UX Design

AT&T Switcher Flow

Client: AT&T
Date: February 2018
Role: Information Architect & Design Consultant
Tools: Adobe XD, PowerPoint
Powered By: Adobe XD
“As a product owner, I need a functional prototype to user-test the optimal presentation of “call me” functionality in the Switcher Flow.”




FUNCTION: In order for a DIRECTV customer to actually switch wireless carriers, he must speak to a rep. We also know most users will expect to complete a process online when they've started online. How might we mitigate abandonment by creating an efficient way for a customer to speak to a call center rep?

DESIGN: The current design does not meet color contrast (accessibility) requirements and the content hierarchy needs improvement.


To add functionality to the Switcher Flow so the user can schedule a time for the rep to call him instead of waiting on hold indefinitely.

Mobile first. This flow contains a lot of content and I need to ensure it's easily understood. If we master the hierarchy on the smaller screen, we can easily apply the design to larger viewports.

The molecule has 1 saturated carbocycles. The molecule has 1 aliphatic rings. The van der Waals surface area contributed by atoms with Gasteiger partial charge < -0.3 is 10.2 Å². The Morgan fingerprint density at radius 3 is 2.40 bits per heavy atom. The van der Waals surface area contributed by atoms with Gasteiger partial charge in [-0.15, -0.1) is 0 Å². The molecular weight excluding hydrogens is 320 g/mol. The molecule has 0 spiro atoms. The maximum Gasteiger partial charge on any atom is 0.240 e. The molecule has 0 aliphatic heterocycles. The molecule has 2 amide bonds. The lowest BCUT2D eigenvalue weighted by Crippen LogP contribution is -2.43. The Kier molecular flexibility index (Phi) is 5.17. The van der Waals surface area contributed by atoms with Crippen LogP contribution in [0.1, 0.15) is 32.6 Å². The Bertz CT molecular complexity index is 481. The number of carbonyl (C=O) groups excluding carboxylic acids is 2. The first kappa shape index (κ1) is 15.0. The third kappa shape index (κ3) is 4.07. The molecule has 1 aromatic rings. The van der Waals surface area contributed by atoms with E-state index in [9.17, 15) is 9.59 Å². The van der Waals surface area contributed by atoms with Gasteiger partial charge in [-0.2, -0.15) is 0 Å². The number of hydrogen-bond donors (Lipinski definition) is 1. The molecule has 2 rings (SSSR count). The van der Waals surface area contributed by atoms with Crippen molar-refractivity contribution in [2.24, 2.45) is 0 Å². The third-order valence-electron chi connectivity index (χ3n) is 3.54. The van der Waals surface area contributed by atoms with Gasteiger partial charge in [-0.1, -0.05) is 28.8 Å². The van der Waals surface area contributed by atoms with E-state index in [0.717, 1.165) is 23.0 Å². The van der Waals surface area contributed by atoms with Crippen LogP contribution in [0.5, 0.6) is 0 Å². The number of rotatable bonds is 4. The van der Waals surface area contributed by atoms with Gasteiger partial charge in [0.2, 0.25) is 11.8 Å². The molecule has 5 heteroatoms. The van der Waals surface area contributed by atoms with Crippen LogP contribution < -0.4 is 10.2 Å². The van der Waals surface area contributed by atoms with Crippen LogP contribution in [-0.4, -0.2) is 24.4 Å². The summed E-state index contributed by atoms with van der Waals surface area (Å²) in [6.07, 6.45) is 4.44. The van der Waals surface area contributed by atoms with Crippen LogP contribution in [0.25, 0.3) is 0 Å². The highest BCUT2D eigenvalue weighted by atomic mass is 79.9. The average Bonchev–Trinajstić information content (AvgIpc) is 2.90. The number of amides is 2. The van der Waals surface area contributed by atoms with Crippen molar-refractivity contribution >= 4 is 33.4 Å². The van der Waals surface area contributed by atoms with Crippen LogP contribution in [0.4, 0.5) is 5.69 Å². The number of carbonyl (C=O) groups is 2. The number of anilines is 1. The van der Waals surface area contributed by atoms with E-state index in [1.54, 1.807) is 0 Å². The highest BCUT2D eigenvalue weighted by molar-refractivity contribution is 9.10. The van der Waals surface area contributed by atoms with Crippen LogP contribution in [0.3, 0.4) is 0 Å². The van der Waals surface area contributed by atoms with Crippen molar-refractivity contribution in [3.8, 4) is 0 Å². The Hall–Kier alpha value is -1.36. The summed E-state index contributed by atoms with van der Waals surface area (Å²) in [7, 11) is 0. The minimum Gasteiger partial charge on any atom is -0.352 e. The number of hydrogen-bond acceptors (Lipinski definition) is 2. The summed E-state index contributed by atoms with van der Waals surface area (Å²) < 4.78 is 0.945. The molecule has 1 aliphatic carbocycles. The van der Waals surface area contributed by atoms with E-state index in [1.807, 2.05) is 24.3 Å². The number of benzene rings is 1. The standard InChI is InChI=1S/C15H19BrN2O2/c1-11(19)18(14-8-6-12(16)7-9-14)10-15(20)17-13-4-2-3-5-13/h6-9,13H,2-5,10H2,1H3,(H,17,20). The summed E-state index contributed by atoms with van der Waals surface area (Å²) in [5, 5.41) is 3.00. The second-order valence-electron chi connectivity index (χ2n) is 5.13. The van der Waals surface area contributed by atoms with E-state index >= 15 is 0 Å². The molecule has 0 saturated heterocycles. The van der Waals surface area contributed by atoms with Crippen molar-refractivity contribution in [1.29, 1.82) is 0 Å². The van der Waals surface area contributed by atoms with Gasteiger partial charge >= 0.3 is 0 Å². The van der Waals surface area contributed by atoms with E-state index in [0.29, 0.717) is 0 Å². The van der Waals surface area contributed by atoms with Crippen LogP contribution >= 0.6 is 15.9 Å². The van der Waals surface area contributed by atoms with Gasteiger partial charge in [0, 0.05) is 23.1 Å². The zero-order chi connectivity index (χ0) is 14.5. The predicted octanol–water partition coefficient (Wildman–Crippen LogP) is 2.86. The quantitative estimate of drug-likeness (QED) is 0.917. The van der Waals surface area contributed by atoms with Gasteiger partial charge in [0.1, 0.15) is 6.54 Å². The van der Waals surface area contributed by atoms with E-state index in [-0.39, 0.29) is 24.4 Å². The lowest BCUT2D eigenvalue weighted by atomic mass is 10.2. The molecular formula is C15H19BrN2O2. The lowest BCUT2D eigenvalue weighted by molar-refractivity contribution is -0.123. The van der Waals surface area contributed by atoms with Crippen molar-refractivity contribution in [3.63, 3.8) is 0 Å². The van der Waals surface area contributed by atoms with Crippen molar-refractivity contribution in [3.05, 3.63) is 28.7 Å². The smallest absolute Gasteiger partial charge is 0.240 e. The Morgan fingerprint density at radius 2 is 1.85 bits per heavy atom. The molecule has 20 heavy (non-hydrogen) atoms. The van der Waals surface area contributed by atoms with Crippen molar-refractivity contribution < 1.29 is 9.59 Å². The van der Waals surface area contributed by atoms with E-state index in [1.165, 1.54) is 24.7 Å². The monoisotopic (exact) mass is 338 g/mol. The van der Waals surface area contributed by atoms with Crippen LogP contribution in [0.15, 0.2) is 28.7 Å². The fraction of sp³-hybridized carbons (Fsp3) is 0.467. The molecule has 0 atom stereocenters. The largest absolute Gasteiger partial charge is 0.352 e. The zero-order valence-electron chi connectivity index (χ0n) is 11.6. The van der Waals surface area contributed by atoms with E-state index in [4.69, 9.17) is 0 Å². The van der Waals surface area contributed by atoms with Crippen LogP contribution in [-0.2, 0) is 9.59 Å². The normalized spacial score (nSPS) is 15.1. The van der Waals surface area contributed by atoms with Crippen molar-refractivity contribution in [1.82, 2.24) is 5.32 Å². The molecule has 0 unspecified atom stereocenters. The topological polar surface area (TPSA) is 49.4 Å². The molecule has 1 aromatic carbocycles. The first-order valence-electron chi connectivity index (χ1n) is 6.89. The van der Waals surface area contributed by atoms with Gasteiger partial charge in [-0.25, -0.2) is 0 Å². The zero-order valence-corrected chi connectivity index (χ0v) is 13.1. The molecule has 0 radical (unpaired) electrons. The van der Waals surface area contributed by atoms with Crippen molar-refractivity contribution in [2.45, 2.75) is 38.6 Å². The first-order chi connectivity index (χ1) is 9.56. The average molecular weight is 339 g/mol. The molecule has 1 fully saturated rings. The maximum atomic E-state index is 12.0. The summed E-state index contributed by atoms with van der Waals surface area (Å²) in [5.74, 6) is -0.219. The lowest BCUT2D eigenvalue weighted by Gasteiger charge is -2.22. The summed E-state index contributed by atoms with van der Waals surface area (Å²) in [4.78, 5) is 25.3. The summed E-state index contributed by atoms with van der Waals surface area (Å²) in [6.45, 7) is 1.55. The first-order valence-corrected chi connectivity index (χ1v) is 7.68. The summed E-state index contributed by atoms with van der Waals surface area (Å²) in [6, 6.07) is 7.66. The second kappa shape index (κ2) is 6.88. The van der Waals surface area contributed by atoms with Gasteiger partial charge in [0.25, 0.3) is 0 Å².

I wanted to maintain the existing structure of the flow. The original flow was completed on one (scrolling) page. Being thoughtful of cognitive load, I applied the chunking principle and progressive-reveal to break up the content.  Once the user has provided his information, we'll collect his contact info and let him schedule a call back from as soon as 15 minutes, to 48 hours.

See the prototype  

As a courtesy I also presented the product team with a list of the aesthetic issues with the original design, which they did not realize. The design was updated as a result.

See the project solution recommendation 



10 of 10 participants completed the flow quickly and easily—“incredibly easy".

8 of 10 participants wanted earlier notification that switching requires a callback.

9 of 10 participants understood the benefit enough to move forward, most expecting more details before deciding.

10 of 10 participants liked the overall design—“Very appealing” & “Easy to follow and easy on the eyes”.

8 of 10 participants preferred the two page split over a single page flow.

9 of 10 participants quickly and easily used the grid, all liked it—“clear and easy” & “easy and convenient”.

8 of 10 participants preferred the grid over the list.